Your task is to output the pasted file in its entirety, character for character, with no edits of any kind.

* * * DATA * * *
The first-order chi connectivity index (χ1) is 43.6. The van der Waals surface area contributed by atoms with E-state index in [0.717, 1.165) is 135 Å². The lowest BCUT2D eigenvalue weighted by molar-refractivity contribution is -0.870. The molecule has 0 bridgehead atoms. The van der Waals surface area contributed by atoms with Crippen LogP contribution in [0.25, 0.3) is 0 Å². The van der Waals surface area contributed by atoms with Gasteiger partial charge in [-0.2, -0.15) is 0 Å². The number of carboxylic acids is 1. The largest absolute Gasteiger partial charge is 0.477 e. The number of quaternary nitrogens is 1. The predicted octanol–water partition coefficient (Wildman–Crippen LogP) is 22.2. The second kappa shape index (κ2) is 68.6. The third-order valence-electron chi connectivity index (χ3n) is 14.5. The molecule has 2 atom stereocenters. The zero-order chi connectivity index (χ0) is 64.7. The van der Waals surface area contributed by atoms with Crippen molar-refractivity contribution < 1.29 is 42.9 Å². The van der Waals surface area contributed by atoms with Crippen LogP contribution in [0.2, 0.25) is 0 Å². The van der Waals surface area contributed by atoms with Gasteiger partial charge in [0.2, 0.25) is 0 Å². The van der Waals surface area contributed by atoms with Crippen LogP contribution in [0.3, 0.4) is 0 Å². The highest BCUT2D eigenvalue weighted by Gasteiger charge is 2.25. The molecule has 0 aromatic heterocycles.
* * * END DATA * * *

The first-order chi connectivity index (χ1) is 43.6. The van der Waals surface area contributed by atoms with E-state index in [0.717, 1.165) is 135 Å². The lowest BCUT2D eigenvalue weighted by molar-refractivity contribution is -0.870. The molecule has 0 bridgehead atoms. The van der Waals surface area contributed by atoms with Crippen LogP contribution in [0.25, 0.3) is 0 Å². The van der Waals surface area contributed by atoms with Gasteiger partial charge in [-0.2, -0.15) is 0 Å². The number of carboxylic acids is 1. The largest absolute Gasteiger partial charge is 0.477 e. The number of quaternary nitrogens is 1. The predicted octanol–water partition coefficient (Wildman–Crippen LogP) is 22.2. The second kappa shape index (κ2) is 68.6. The third-order valence-electron chi connectivity index (χ3n) is 14.5. The molecule has 2 atom stereocenters. The zero-order chi connectivity index (χ0) is 64.7. The van der Waals surface area contributed by atoms with Crippen molar-refractivity contribution < 1.29 is 42.9 Å². The van der Waals surface area contributed by atoms with Crippen LogP contribution in [0.2, 0.25) is 0 Å². The van der Waals surface area contributed by atoms with Gasteiger partial charge in [0.2, 0.25) is 0 Å². The van der Waals surface area contributed by atoms with Crippen LogP contribution in [0.3, 0.4) is 0 Å². The highest BCUT2D eigenvalue weighted by Gasteiger charge is 2.25. The molecule has 0 aromatic heterocycles.